Are you the bottleneck?
Managing multiple clients can be a challenge, but with good organizational skills and a generous amount of patience, it can be done. Occasionally there are communication gaps and deadlines missed due to the lack in communication.
For anyone who works in manufacturing, assembly, or even computer networks, there are bottlenecks now and again. What is a bottleneck? It is a point of congestion in a production system (such as an assembly line) that stops or severely slows the system. These inefficiencies created by the bottleneck often creates delays and higher production costs.
But what happens or what should you do when the bottlenecks are actually coworkers or supervisors or clients?
As an example, the story of an administrative assistant and her supervisor will suffice. As most people who work on a computer know, when one logs into software that requires passwords from a different device or location, a code is generally sent to the account owner.
Unfortunately, one never knows if two-factor authentication will come into play until it is attempted once.
Of course, the owner of the account is never in front of their device this first time, so it requires a certain amount of coordination to make that happen. Even worse, the code usually expires within a ridiculously short amount of time. In the first place, the person needing the code often feels like a pest just to get into the account and get the work done that is required of them.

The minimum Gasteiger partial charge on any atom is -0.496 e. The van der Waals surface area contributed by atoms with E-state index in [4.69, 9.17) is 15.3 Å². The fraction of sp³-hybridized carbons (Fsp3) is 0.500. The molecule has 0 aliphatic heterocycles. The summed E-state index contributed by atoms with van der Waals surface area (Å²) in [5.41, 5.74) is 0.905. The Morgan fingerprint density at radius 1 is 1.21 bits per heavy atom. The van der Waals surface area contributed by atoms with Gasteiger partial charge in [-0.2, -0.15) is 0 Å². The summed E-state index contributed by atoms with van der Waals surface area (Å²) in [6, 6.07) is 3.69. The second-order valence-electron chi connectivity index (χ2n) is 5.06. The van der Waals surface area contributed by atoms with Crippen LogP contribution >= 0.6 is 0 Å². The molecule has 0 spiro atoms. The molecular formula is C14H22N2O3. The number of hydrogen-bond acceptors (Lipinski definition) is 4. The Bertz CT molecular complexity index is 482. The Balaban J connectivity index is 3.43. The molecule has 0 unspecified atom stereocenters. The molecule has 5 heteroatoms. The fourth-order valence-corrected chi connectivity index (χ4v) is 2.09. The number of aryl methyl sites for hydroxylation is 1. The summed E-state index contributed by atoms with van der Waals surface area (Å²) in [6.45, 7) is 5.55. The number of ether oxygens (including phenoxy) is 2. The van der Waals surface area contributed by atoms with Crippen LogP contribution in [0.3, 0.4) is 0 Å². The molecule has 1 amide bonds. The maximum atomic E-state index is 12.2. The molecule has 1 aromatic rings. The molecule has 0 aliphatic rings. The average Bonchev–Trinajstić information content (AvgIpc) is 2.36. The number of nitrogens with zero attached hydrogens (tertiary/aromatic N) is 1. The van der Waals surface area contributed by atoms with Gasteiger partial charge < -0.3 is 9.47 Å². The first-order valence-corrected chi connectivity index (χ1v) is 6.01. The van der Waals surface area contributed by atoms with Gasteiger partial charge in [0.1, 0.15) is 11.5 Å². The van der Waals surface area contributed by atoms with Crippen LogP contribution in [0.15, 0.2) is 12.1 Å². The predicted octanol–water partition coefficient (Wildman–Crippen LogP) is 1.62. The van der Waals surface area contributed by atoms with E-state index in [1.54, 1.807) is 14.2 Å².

Secondly, it seems like a waste of time to ask your manager to sit around and wait for the code.
But, security, yes, understood.
Finally, since access is needed, the ask has to be made and access needs to be granted. For the woman sharing this story, getting her boss to sit in front of her device to share the code has been ongoing for nearly a week, and getting a few minutes of time together has been either avoided, ignored, or not considered important.
Most people do not want to be in the way of others trying to get their work done, so chances are they are innocently oblivious that they are the human bottleneck in a process. On a positive note, it is much easier to fix a human bottleneck than a mechanical one. After all, people are in control of their own actions, and if that means more communication is needed to widen the bottleneck, then it is worth it to start the work moving forward again.
There are a few helpful tips in preventing and avoiding human bottlenecks, according to Alina Vrabie:
Clarify expectations: Be sure it is understood what is expected of you and what you expect from others. Clear communications of expectations can help prioritize work in a way that no one will impede the progress of others. If there are deadlines that must be met, that must be shared.
Communicate early and often: Do not wait for the last minute to request the assistance you need from the other person. As mentioned above, the other person is rarely available and ready when you are.
Share information: Nowadays, sharing information with one another is incredibly easy. There is no excuse for not sharing – “lost in the mail” is no longer a valid excuse. Granted, some items do end up in the worldwide web to be lost forever, or someone did not hit send – take your pick.
Lastly, review workflow processes often, and if there are suggestions for improvement, talk about them. Talking about and improving is the only way of alleviating bottlenecks within teams.